How is it that the Yankees always come out of these things relatively unscathed, with plenty of room to keep spending, spending, spending?
That’s the question Orioles manager Buck Showalter had this week as Major League Baseball prepares to lay the hammer on its latest rash of performance-enhancing drug use. The main target in the most recent probe, surrounding the Biogenesis clinic in South Florida, is Alex Rodriguez. The Yankees slugger may even get a lifetime ban from the sport, according to multiple reports.
That’s all well and fine for keeping baseball clean, but Showalter isn’t dumb when looking at the implications of such a suspension — especially for a certain American League East rival. If Rodriguez is suspended, he would go without pay, and the Yankees would be free from what is now widely seen as the worst contract in sports.
Rodriguez is due $86 million from 2014 to 2017, on top of what’s left of his $28 million salary for this season. A suspension would take the Yankees off the hook, as the pay players don’t collect when they’re suspended also doesn’t count toward a team’s payroll or the luxury tax.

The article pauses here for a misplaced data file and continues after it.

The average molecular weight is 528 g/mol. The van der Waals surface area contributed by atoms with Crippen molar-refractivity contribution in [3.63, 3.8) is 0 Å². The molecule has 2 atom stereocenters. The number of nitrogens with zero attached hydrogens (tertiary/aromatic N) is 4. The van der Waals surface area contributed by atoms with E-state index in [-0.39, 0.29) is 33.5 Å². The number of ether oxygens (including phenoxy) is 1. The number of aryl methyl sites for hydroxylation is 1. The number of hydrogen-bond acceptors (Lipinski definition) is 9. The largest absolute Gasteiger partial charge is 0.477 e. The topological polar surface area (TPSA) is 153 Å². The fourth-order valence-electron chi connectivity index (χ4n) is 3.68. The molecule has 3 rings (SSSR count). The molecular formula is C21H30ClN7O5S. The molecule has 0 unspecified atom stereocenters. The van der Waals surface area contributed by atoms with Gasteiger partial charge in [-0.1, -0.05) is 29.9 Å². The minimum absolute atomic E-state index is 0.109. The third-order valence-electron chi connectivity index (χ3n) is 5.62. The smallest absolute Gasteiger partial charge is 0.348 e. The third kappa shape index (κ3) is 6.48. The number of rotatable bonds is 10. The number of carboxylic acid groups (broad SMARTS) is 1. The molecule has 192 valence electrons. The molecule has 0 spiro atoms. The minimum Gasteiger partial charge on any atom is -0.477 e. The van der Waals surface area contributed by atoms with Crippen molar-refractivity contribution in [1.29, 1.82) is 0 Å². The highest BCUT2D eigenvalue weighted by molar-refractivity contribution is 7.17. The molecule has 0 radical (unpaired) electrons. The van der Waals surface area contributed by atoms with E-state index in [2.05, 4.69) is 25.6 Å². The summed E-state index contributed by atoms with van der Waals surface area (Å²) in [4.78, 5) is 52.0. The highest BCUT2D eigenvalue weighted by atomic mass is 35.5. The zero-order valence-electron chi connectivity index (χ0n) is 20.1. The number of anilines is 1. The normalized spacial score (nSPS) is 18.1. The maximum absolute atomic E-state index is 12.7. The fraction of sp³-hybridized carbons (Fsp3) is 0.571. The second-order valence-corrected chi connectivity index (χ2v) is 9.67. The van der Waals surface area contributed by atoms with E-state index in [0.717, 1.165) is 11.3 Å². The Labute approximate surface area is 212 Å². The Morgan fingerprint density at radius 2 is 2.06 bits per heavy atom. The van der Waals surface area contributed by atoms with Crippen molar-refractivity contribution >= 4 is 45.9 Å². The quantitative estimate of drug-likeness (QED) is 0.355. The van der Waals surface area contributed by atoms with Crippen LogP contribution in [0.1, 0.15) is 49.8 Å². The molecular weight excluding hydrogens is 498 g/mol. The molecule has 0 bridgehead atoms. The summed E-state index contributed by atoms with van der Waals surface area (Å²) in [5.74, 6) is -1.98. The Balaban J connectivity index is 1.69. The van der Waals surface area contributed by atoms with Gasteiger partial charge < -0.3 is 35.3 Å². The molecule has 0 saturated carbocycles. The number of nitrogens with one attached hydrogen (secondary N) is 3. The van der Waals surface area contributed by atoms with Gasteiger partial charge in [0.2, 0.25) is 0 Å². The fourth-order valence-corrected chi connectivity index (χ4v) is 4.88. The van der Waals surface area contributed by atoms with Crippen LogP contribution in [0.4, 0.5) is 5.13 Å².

“If [commissioner] Bud [Selig] lets them get away with that, they’re under the luxury tax,” Showalter told USA Today. “If they can reset, they can spend again, and I guarantee you in two years, Matt Wieters is in New York.”
The Yankees are trying hard to get under the luxury tax threshold for 2014. Their dipping below the $189 million limit at least once will have exponential effects on how much money they can spend in the future, since repeated offenses over the threshold increase the amount they have to pay on each dollar they hand out in salary. The fiscal constraint for next year would let the Yankees reset and start shelling out again for future free agents at a better rate.
Getting below $189 million looked to be a tall task before — but losing Rodriguez’s contract would make it easy very quickly.
Wieters is just one of many MLB players who could be lured to New York if the Yankees have room to spend. Wieters, 27, becomes a free agent in 2015, although the O’s could try to keep him by signing him to an extension earlier. While teams like the Baltimore Orioles and Oakland Athletics seem to enjoy finding ways to win with little cash, losing the homegrown stars — such as Wieters — to New York is never pretty.
It’s especially not pretty if the Yankees got themselves into this mess in the first place. That sounds like Showalter’s point.
“They’re the ones who signed him to that contract,” Showalter said of the Yankees.
And they could again be the ones who skate away free.